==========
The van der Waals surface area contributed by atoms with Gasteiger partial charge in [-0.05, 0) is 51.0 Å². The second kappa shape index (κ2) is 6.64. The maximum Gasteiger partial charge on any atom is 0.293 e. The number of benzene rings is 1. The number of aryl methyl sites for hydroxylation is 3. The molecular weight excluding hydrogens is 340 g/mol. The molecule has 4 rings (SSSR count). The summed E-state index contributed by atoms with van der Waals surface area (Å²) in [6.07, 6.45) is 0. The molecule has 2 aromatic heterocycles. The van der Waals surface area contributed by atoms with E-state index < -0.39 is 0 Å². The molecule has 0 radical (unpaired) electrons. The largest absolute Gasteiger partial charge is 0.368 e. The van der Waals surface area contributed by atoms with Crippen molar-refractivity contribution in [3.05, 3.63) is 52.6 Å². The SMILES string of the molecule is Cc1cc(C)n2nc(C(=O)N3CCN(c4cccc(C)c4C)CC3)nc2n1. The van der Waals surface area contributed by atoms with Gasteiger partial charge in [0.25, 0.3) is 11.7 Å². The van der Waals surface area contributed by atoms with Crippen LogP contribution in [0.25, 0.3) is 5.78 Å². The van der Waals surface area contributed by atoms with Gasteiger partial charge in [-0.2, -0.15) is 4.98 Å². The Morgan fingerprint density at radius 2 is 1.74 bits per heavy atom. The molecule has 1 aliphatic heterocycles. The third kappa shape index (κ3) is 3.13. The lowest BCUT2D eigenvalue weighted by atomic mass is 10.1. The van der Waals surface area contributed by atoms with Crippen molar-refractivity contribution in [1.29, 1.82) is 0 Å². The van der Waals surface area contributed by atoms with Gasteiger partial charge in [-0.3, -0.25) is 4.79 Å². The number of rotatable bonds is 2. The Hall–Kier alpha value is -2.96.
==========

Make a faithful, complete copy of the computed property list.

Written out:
The van der Waals surface area contributed by atoms with Gasteiger partial charge in [-0.05, 0) is 51.0 Å². The second kappa shape index (κ2) is 6.64. The maximum Gasteiger partial charge on any atom is 0.293 e. The number of benzene rings is 1. The number of aryl methyl sites for hydroxylation is 3. The molecular weight excluding hydrogens is 340 g/mol. The molecule has 4 rings (SSSR count). The summed E-state index contributed by atoms with van der Waals surface area (Å²) in [6.07, 6.45) is 0. The molecule has 2 aromatic heterocycles. The van der Waals surface area contributed by atoms with E-state index < -0.39 is 0 Å². The molecule has 0 radical (unpaired) electrons. The largest absolute Gasteiger partial charge is 0.368 e. The van der Waals surface area contributed by atoms with Crippen molar-refractivity contribution in [3.05, 3.63) is 52.6 Å². The SMILES string of the molecule is Cc1cc(C)n2nc(C(=O)N3CCN(c4cccc(C)c4C)CC3)nc2n1. The van der Waals surface area contributed by atoms with Gasteiger partial charge in [0.25, 0.3) is 11.7 Å². The van der Waals surface area contributed by atoms with Crippen LogP contribution in [0.25, 0.3) is 5.78 Å². The van der Waals surface area contributed by atoms with Gasteiger partial charge in [-0.2, -0.15) is 4.98 Å². The Morgan fingerprint density at radius 2 is 1.74 bits per heavy atom. The molecule has 1 aliphatic heterocycles. The third kappa shape index (κ3) is 3.13. The lowest BCUT2D eigenvalue weighted by atomic mass is 10.1. The van der Waals surface area contributed by atoms with Crippen molar-refractivity contribution in [1.29, 1.82) is 0 Å². The van der Waals surface area contributed by atoms with Gasteiger partial charge in [-0.3, -0.25) is 4.79 Å². The number of rotatable bonds is 2. The Hall–Kier alpha value is -2.96.